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After 2 months having past, every last one of these 3 sites has moved up, not out, of Google's index. One is sitting in a #1 position, and the other two are both #3.
Create a website; make it obviously spammy; report it; relax & wait for a brief period until you are 1st page.
I am wondering what experiences that you guys are having with reporting spam?
I feel like a sucker that was played and will never consider doing that again. It is plain that G really isn't interested in cleaning out the spam. The sites in question are employing techniques that are easy to spot.
If Google was really interested in cleaning out the garbage, they have the money and resources to do it.
How many of those sites were adwords/adsense sites?
None of the 3 that I mentioned utilize Adsense or Adwords.
These were 2 of the first things that I looked at in the experiment.
As for links, none of the 3 have any that I can find in Google. At most, one of them has 6 links in MSN. So it's not a link, content, or Adsense/Adwords issue.
I'm beginning to think that Google regards spam reports as ways that competitors are using to bad mouth more relevant sites. Process is as follows:
1. Honest webmasters send spam reports about a website.
2. Google receives & categorizes these reports.
3. PhDs at Google theorize that these reports are an indication of how much more relevant the target website is, compared to those around it, and that these reports are therefore logically filed by the webmasters who own the websites around the target.
4. Same PhDs agree that the target website is highly relevant, and recommend that it be moved up the ladder.
5. The powers that be at Google heed the recommendation of those PhDs (after all, they ARE PhDs).
6. Spammy site gets moved to the top.
7. Spammer goes to the bank.
Google acts on spam reports all the time, but trivial stuff like hidden text is hardly going to raise an eyebow, let alone a finger to nuke a specific site. Minor stuff like that will be handled algorithmically.
Ok ... I can buy that ...
But theoretically, since hidden text is considered spam, the algorithm is supposed to move the website down the list, instead of up the list ... Every "tweak" that has occured has seen the exact opposite happen with these sites. And with virtually no backlinks, and main pages that are all flash (except for the hidden keyword spam that is), that pretty much screams out spam.
A better strategy is if you can somehow get the scammer site shut down, or if you notice it go Page Not Found even for a moment, then submit it to Google's instant URL removal tool that only works on 404 pages.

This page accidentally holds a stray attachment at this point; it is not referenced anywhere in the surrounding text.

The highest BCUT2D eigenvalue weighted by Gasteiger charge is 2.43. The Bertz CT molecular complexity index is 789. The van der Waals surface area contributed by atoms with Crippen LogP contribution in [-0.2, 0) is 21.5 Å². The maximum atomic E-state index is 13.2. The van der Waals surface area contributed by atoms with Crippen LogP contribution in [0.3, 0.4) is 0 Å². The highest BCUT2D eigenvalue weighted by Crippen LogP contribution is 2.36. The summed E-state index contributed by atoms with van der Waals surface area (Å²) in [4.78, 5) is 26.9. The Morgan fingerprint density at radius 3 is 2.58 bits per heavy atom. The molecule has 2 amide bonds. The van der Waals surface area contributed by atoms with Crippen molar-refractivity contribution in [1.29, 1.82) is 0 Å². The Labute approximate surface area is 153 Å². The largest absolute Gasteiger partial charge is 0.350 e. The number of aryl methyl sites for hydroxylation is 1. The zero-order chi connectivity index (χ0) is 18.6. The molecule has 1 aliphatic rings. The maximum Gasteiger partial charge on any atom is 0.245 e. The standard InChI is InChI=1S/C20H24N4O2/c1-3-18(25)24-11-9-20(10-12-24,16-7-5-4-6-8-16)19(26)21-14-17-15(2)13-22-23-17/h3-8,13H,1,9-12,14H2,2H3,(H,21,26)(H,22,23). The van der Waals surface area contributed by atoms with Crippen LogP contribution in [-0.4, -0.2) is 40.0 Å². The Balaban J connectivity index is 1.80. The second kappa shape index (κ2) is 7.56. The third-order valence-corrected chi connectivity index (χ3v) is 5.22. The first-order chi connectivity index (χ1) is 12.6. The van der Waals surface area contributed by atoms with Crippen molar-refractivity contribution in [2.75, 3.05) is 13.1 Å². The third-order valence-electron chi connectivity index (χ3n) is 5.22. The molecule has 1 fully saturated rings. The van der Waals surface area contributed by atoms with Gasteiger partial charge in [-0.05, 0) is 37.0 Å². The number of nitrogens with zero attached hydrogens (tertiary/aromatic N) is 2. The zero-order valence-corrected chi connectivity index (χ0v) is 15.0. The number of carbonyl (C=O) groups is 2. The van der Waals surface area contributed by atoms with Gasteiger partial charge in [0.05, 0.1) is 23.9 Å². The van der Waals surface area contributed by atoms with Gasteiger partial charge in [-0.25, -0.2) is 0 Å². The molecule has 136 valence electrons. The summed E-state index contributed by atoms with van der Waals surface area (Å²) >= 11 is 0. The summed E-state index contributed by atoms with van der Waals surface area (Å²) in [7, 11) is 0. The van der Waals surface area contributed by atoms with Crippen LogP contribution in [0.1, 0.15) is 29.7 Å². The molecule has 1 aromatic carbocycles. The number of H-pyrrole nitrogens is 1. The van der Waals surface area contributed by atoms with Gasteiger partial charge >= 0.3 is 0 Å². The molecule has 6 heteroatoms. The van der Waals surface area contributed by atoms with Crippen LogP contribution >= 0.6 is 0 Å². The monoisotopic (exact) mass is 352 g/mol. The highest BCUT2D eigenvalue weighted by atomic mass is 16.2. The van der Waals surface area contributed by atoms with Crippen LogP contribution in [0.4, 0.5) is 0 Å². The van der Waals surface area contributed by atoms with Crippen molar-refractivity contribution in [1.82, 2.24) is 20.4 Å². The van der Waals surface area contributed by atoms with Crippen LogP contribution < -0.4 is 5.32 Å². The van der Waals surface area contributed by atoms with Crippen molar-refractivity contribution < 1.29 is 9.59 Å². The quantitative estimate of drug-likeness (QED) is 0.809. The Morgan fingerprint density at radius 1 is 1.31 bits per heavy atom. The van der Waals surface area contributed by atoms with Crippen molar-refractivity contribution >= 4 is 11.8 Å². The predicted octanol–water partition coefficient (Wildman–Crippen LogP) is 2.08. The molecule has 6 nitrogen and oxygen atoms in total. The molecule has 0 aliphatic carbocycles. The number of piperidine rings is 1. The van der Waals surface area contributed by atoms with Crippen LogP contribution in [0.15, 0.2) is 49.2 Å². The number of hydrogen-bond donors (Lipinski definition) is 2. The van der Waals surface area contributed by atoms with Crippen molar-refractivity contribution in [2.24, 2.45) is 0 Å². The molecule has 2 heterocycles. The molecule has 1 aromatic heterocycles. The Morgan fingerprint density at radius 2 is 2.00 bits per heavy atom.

The tool will instantly verify the page is 404 and 3 days later it's ba... bye....
" The spam reports we receive are used to create scalable algorithms that recognise and block future spam attempts."
or as it should be ...
" The spam reports we receive are used to try to create scalable algorithms that can recognise and block future spam attempts. Unfortunately we are not very good at this but please be patient."
Spam reports have never been successful since they were introduced. That Google invites people to take the time to report these knowing full well that the sites in question will be unaffected is shocking. If they did react quickly and positively to spam reports the Internet would be a much better place.
The site is doing great in serps on 1, 2 and 3 word search phrases.
But it tells me that google canīt find redirects and it is blind to keyword stuffing and it is blind to dupplicate content.
It is time to stand up and face the reality that the time of good white had webmasters is ending up. ... Hitting for Darth Vader
Mostly of the keywords were the same only title-tag was different. I thought it would be waste of time to make a spam report because google wonīt listen though."
To be fair, I reported recently a site using redirect and another using hidden text. WebSpam Team has acted upon both reports.
However, I recall Matt Cutts asking for spam reports covering keyword stuffing too. I reported a site at that time, but its still there.
So it seems WebSpam Team hasn't yet found a way to deal with keyword stuffing effectively.
The sitemaps people claim that form gets read by the sitemaps team and they claim they take them seriously and act on them.
No matter what anyone says, I still prefer my method of shooting it down myself with Google's automated URL removal tool.
Fortunately for us, many of the scraper sites plainly steal content from our site, so about 75% of the time we are successful in getting their web host to shut down the site with a DMCA notice.
Then we have Google's URL removal tool instantly crawl their site, and it's gone 2-3 days later out of the index.
Also, if a site has stolen content from your site, send a DMCA fax to Google's copyright department and they will remove the offending site from Google's index.
For example, we sent Google a DMCA fax about one site, and now when you go an run the same search in Google, the search results page says something
to the effet of they ar enot showing more sults due to DMCA compplaint they received.
Take this long sentence from our site and with the quotes, and enter it into a Google Search:
"The engagement ring diamond I bought was 1.03 Ct. Marketing tradition says spend 2 months salary, and get the best diamond you can that fits the bill"
You'll see Google has this statement there on the results page:
"In response to a complaint we received under the US Digital Millennium Copyright Act, we have removed 1 result(s) from this page. If you wish, you may read the DMCA complaint that caused the removal(s) at ChillingEffects.org. "
So Google removed all the offenders, leaving just our site, as it should be.
Your web site should be the only Google search result for a unique sentence off your site.
If not, then it's time to get to work before they drag your ranking down from duplicate content penalties.